Loyalty to the Republican Party is ingrained in the Latter-day Saints religion. But in Arizona, some find the president’s behavior at odds with their values and are shifting to Joe Biden.
By Hank Stephenson
TUCSON — For the better part of a century, members of the Church of Jesus Christ of Latter-day Saints have made their political home under the Republican Party’s tent, motivated by conservative beliefs rooted in the family values, personal liberty and economic frugality of their faith.
But some church members now find themselves in a political quandary: They’re still Republicans, but they no longer fit in with the party as exemplified by President Trump, who for them represents a hard departure from the church’s teachings on sex, crude language, empathy and humility.
In Arizona — the only state up for grabs that has a significant Latter-day Saint population — a growing number are finding refuge in Joseph R. Biden Jr., the Democratic presidential nominee.
“I think the White House should be worried about L.D.S. voters, especially in Arizona,” said Quin Monson, a Utah-based pollster, political scientist and author of a book about the politics of the religion.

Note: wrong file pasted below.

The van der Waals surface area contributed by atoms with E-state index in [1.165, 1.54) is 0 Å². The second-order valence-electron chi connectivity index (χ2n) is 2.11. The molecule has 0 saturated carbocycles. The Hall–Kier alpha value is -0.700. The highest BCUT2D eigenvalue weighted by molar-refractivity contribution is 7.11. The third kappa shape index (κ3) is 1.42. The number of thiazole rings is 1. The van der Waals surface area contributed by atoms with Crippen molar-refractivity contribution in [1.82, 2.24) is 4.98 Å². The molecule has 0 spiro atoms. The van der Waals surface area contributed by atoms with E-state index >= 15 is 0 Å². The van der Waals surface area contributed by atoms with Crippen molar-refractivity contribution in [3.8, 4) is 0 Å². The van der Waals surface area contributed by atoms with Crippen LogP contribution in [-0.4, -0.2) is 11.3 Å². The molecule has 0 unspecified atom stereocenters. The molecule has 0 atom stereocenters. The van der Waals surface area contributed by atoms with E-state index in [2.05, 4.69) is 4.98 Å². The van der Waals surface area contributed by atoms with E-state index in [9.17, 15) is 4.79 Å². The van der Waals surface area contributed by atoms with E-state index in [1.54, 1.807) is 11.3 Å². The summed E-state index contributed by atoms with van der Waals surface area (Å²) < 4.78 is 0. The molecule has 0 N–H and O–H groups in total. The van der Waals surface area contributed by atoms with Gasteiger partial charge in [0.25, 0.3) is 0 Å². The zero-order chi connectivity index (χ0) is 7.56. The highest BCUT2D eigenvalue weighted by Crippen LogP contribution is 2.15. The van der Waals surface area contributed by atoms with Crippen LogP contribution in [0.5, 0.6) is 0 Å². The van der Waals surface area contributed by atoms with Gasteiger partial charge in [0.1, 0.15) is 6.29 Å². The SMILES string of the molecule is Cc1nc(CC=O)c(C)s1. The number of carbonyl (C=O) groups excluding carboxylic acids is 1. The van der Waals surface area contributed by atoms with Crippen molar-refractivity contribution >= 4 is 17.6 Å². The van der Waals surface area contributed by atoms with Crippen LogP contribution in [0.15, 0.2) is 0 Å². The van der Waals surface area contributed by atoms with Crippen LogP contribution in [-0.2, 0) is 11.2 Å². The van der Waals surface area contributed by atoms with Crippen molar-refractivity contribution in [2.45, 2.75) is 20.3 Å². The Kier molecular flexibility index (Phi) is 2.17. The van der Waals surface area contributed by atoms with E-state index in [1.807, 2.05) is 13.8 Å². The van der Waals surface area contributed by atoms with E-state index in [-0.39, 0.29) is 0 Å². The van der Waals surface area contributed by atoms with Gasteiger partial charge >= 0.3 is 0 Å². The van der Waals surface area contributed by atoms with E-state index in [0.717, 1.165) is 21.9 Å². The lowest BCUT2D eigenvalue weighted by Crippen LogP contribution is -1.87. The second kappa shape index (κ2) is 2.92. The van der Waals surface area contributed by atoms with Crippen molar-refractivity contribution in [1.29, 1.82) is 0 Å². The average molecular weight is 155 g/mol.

Most church members are still likely to support the president again this year, Mr. Monson said, noting that party loyalty is ingrained in the religion. They agree with Mr. Trump more than they disagree with him, and for many, the issue of abortion is a litmus test that few Democratic candidates can pass.
Still, exit polling from 2016 showed 56 percent of church members supported Mr. Trump, far less than the support he received from members of other faiths. Mr. Trump, for instance, won almost 80 percent of the white evangelical Christian vote.
Even a small shift in Latter-day Saints’ voting patterns could have a large impact in Arizona. There are about 437,000 members of the faith in the state, though that number includes children; Mr. Trump won by just 91,000 votes in 2016. With well educated suburbanites already moving away from the president, the race is expected to be considerably closer this year.
Despite their reservations about Mr. Trump in 2016, members of the faith largely fell into familiar voting patterns, supporting Mr. Trump or begrudgingly casting their votes for a third-party candidate.
But Mr. Biden doesn’t cause the same reluctance among some Latter-day Saints as Hillary Clinton did. They like his temperament and personality, arguing that the warmth and empathy he displays much more closely mirrors the behaviors that the church demands of its followers than Mr. Trump’s grating style.
Rob Taber, the head of the LDS Democrats of America, has been courting Latter-day Saints for the Democratic Party since 2012, when Mitt Romney, perhaps the world’s most famous church member, was the Republican nominee.
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